“God, I just love baseball.”
–Robert Redford as Roy Hobbs in “The Natural,” 1984
So, in the latest Marist Poll, 54% of the American public tells us they do not follow baseball at all.
Clearly, Roy Hobbs and I are in the minority. I’m writing this column in Texas as I watch my favorite team, the New York Yankees, do battle with the Oakland A’s on television. Friends of mine tell me the game is much too slow. It’s boring. They prefer the slam dunk on the basketball court or the action of the NFL which makes for the fast pacing television thrives on.
They don’t know what they’re missing. But, they’re missing quite a lot if they depend on television coverage.
One of my pet peeves is that I am at the mercy of the television director to show me what is going on. Instead of the game, I get far too many close-ups of Andy Pettitte and his intimidating stare as he gets the sign from Jorge Posada. I get shots of celebrities like Tom Cruise sitting in the high dollar seats at Dodger Stadium. Two weeks ago, Fox spent way too much time showing me the broadcast booth as Tim McCarver, Joe Buck, Tommy Lasorda and Reggie Jackson argued ad nauseam about a controversial play in the 1978 World Series while today’s game was going on.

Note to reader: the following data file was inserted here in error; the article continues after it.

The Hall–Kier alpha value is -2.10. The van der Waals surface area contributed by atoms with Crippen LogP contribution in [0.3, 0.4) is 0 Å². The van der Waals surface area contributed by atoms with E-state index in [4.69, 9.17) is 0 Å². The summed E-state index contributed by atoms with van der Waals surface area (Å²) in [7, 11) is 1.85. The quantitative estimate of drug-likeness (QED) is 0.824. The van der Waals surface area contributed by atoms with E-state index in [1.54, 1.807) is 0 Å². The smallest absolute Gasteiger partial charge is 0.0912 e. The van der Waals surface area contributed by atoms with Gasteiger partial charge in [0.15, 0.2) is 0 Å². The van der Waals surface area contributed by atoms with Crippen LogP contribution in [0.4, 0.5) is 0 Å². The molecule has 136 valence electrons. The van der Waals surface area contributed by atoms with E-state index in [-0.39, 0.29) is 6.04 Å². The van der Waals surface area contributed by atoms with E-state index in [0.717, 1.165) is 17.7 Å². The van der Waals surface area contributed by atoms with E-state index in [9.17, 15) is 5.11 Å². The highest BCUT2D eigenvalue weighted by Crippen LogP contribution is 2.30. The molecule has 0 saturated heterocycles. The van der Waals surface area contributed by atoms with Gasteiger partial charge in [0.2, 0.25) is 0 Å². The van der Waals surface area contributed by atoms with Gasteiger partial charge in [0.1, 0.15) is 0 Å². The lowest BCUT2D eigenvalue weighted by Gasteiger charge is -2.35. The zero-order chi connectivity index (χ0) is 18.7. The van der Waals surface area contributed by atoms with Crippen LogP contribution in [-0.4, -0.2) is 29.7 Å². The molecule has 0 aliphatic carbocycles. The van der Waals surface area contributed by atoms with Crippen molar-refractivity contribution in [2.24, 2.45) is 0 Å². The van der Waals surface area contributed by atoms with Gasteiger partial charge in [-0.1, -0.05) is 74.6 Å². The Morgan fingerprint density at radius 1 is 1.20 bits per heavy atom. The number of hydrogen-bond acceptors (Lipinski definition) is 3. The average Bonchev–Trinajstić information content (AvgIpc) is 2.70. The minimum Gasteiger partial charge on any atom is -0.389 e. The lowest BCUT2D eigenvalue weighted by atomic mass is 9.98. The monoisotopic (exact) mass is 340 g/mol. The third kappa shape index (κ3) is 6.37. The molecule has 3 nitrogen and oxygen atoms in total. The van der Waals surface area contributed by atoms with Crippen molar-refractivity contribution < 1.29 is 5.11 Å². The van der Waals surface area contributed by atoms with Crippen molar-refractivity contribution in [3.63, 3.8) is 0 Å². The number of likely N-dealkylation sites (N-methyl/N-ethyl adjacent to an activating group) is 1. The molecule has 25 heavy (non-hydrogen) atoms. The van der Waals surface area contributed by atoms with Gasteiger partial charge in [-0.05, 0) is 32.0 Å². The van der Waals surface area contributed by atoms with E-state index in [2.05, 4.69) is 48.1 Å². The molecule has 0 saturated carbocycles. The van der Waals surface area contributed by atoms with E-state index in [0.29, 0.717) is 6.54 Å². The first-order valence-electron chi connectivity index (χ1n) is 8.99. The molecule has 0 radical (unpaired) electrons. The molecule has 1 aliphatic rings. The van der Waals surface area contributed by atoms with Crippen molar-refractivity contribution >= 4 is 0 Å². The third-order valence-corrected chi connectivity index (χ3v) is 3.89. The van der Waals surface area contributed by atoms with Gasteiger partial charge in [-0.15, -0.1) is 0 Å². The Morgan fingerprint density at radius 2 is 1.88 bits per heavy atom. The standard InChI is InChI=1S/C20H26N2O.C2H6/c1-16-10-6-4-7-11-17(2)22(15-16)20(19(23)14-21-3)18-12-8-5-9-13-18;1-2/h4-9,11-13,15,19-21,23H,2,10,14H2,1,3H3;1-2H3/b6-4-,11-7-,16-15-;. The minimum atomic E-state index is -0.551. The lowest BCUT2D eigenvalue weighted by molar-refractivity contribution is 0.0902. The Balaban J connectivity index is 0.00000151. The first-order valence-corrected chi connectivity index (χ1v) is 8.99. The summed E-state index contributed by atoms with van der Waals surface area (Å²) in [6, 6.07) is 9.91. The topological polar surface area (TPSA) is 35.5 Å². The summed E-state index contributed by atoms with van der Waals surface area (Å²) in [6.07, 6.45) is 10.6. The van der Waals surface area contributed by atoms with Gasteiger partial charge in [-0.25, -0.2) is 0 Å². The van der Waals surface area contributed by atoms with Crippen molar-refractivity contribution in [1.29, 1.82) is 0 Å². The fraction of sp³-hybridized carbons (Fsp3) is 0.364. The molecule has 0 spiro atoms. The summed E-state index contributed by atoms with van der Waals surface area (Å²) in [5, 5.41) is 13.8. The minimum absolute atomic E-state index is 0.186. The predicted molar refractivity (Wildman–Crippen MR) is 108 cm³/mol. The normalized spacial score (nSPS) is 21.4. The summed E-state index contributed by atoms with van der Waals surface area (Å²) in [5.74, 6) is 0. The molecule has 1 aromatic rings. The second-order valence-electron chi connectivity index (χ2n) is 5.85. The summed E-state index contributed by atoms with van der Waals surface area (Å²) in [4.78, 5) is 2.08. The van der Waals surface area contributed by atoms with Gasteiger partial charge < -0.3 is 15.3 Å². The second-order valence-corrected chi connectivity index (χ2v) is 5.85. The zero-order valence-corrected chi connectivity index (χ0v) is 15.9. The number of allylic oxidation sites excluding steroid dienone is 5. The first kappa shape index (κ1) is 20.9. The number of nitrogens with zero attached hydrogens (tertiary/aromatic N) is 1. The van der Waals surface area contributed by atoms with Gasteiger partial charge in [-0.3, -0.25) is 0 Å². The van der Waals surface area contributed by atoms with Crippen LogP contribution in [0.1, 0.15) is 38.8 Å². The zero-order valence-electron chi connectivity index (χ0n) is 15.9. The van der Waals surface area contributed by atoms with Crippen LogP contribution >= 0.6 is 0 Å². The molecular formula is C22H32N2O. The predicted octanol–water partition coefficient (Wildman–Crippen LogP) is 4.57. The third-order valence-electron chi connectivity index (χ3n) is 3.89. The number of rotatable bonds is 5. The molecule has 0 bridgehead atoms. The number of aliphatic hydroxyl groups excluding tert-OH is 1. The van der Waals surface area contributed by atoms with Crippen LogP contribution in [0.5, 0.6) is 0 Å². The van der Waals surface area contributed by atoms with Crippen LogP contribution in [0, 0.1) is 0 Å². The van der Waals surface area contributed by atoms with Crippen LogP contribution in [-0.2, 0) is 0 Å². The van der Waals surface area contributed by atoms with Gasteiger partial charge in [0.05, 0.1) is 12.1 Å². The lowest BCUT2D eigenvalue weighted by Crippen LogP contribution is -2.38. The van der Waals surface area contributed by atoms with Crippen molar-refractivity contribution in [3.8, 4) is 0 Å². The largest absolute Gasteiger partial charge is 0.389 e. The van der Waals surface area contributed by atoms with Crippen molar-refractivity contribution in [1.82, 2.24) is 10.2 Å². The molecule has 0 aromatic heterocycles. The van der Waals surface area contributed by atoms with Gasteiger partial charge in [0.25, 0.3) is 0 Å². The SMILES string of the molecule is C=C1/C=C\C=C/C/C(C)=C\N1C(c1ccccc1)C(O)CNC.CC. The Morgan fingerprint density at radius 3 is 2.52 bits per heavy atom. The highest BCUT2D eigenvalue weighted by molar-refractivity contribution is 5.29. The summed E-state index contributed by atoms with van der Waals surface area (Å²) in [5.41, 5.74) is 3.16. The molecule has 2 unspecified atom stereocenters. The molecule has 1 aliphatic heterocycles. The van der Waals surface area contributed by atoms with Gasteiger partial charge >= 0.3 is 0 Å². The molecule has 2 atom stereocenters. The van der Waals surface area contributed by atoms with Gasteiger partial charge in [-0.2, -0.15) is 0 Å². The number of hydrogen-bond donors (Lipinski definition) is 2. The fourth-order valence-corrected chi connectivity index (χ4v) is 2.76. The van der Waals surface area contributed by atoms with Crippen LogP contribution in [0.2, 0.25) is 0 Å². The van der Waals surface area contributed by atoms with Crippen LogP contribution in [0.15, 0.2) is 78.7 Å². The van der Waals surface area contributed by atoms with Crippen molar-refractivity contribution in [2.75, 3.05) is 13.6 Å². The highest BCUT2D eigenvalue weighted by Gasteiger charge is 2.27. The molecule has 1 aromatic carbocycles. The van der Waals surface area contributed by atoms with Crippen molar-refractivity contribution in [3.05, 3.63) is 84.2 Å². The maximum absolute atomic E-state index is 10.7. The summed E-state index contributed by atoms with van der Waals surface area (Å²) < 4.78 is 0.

To love the game, you must understand it. To understand it, you have to see an overview of the field — something the television director rarely shows you these days. Is the infield playing in or deep? Has the defense shifted to the right for Mark Teixeira? If so, and Brett Gardner is on second, should he attempt a steal with third base not being covered? How many outs are there? Who’s the pitcher? Does he know what Teixeira’s weakness is? Does Tex know that he knows?
You have to see the entire field to determine these things. Can it be that television which breathed life into the National Football League has killed off the national pastime?
There are other reasons baseball has diminished in popularity.
I’ll share those thoughts tomorrow.